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Climate Finance: The Public Sector Can't Do This Alone

Christian Grossmann's picture
A World Economic Forum event at COP20 brought together public and private sector leaders to discuss carbon pricing. Carlos Molina/World Bank
A discussion on carbon pricing at COP20 brought together executives from Unilever, pension fund AP4, and the BVRio Environmental Exchange, and officials from California, South Korea, and the World Bank Group. Carlos Molina/World Bank


​We’re doing a lot of talking and listening here at COP 20 in Lima about climate finance – how hundreds of billions of dollars were invested globally last year to clean up the air, get efficient energy to more people, make agriculture more productive, and build resilience to extreme weather events.

We all know and acknowledge much more still needs to be done – the International Energy Agency and others believe we need at least $1 trillion dollars of new investment each year to address climate change.

There’s no way that public money alone can meet that goal. We need to find ways to catalyze the limited public funds we have to unlock private investment. That, of course, means investors need to have the confidence that the right policies are in place to make long-term investments for the climate.

Empowering new generations to act

Paula Caballero's picture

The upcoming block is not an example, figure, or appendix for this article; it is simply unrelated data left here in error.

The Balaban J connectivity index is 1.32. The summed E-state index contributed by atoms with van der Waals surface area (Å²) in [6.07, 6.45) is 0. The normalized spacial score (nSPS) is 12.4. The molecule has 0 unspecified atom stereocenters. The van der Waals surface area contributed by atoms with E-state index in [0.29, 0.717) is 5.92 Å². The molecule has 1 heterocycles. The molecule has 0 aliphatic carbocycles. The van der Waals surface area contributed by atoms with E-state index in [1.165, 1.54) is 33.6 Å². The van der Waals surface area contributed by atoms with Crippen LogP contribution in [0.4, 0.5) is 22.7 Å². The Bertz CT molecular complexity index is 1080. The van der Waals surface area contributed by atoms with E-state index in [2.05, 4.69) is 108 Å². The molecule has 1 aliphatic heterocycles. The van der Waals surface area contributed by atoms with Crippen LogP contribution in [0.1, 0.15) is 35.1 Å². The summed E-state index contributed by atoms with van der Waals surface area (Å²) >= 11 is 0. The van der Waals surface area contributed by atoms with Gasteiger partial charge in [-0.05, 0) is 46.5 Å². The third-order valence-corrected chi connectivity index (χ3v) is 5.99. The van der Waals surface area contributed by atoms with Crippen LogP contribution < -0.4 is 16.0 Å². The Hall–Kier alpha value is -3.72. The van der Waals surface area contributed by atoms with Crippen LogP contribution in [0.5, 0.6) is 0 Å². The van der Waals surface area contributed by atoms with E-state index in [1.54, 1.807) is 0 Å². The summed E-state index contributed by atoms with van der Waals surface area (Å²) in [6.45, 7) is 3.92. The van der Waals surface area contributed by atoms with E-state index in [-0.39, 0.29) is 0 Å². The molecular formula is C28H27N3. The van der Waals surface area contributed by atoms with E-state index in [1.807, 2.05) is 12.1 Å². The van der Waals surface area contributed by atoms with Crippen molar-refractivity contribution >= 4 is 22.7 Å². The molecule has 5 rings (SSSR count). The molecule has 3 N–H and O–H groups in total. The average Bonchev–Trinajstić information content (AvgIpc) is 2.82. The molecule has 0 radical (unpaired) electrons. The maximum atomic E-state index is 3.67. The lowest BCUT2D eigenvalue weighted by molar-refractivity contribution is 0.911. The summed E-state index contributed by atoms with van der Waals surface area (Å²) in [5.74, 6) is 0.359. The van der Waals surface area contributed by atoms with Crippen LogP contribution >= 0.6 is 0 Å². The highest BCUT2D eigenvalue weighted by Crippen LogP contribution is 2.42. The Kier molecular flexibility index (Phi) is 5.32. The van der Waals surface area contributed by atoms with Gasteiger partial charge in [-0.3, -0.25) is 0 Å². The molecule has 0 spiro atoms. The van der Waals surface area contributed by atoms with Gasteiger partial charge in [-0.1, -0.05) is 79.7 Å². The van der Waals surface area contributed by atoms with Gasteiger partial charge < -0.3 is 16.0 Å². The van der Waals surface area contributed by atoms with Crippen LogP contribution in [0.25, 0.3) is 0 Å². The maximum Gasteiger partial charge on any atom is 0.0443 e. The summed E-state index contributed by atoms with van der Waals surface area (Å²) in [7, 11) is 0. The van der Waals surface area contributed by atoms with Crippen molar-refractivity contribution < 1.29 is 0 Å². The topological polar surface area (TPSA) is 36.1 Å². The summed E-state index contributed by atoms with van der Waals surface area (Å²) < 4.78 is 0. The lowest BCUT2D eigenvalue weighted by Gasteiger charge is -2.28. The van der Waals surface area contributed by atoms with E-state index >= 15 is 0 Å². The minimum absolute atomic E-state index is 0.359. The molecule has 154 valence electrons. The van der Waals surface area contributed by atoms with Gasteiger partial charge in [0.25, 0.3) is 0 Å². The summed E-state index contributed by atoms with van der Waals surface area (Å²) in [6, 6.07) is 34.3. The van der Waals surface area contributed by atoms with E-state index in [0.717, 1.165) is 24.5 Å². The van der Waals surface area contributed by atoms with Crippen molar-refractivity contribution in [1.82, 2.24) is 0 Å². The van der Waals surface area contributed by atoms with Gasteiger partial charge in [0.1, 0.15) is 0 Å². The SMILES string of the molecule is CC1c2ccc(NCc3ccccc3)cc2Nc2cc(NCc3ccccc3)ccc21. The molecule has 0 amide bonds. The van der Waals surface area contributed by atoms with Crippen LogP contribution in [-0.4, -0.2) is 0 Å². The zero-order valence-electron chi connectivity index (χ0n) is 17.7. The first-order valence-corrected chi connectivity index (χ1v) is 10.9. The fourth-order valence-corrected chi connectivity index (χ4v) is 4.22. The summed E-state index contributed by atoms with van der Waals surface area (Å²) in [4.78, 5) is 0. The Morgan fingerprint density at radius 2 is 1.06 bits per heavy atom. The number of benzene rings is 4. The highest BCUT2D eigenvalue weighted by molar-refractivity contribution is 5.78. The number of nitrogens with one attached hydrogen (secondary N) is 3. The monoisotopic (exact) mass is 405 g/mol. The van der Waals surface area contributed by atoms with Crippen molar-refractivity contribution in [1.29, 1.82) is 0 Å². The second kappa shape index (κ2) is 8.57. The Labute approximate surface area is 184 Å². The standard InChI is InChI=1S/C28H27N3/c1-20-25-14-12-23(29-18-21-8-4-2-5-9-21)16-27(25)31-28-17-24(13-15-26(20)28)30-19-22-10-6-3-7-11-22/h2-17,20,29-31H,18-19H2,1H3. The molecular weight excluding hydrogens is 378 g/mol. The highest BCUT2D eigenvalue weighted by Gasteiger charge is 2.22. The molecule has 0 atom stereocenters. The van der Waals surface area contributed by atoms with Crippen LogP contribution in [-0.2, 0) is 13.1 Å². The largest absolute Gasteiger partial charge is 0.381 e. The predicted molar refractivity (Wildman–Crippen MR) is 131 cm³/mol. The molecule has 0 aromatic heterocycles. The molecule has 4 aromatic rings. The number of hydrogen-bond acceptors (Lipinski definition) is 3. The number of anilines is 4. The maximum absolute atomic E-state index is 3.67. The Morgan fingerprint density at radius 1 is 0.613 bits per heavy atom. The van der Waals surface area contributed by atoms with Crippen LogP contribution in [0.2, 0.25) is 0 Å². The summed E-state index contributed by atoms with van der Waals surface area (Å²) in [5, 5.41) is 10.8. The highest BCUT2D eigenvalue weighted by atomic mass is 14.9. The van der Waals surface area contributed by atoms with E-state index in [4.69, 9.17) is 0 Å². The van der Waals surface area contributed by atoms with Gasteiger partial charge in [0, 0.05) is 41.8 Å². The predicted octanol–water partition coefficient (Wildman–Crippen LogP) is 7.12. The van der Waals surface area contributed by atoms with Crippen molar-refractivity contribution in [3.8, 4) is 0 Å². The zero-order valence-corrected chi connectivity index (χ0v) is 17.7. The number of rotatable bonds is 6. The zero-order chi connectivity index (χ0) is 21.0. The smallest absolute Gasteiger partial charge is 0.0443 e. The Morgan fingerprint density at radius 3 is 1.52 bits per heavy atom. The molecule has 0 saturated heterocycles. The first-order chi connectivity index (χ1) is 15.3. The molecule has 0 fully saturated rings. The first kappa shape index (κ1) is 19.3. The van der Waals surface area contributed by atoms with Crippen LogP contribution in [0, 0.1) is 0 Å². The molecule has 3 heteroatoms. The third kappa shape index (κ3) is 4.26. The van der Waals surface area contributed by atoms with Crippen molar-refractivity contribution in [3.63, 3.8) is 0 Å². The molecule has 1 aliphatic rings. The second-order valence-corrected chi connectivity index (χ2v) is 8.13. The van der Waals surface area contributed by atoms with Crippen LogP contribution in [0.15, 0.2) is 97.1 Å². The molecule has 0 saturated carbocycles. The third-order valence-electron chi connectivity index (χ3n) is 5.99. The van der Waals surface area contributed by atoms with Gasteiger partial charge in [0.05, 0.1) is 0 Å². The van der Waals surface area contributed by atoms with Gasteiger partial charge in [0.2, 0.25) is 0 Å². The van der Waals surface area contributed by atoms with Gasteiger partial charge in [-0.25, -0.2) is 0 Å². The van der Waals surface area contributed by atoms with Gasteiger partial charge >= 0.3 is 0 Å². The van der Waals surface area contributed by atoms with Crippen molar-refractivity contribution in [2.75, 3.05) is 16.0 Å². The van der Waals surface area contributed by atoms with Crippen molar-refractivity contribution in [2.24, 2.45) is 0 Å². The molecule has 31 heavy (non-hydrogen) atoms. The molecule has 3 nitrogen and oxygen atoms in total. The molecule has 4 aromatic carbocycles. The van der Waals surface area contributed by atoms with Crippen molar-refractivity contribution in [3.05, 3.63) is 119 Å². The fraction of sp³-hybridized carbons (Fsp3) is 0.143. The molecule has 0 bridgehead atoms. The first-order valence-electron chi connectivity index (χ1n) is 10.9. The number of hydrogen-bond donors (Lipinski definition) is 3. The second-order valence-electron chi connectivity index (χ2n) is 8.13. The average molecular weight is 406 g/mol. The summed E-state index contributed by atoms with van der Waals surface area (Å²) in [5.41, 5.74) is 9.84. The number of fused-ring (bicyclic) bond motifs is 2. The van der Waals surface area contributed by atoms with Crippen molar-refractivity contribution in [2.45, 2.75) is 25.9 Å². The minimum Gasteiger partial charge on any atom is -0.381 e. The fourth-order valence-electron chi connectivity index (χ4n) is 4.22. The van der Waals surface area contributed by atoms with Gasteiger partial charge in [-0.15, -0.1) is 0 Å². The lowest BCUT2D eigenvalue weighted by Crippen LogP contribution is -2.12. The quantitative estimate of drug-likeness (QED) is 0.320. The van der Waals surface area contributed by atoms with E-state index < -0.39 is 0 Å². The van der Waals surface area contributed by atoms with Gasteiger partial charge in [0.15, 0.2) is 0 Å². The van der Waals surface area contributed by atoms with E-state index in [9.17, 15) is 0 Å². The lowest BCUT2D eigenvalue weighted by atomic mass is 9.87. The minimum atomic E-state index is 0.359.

Photo by CIAT via CIFOR FlickrWhen I look at the rate of resource depletion, at soil erosion and declining fish stocks, at climate change’s impacts on nearly every ecosystem, I see a physical world that is slowly but inexorably degrading. I call it the "receding reality"—the new normal—slow onset phenomena that lull us into passivity and acceptance of a less rich and diverse world.

In my lifetime, I have seen waters that were teeming with multi-colored fish, turn dead like an empty aquarium. I have seen the streets of Bogota, my home town, lose thousands of trees in a matter of years.

It’s tempting to feel demoralized. But as the world’s protected area specialists, conservationists and decision makers gather in Sydney, Australia, this week for the World Parks Congress, there is also much to hope for.

 

We Children Can Help Other Children Too

Mateo Fernandez's picture



​Hi, my name is Mateo. I am 9 years old. Every night my mom reads me a story.  Many times she tells me a story about how some boys are fortunate to be born rich, and some are not. My mom always reminds me that I am among the fortunate.  My mom helps a program called the Program Keluarga Harapan that teaches less fortunate mothers to educate their kids. The less fortunate mothers work extra hard, because they want their children to have a better future than them.

5 Ways Marine Parks Benefit People

Amanda Feuerstein's picture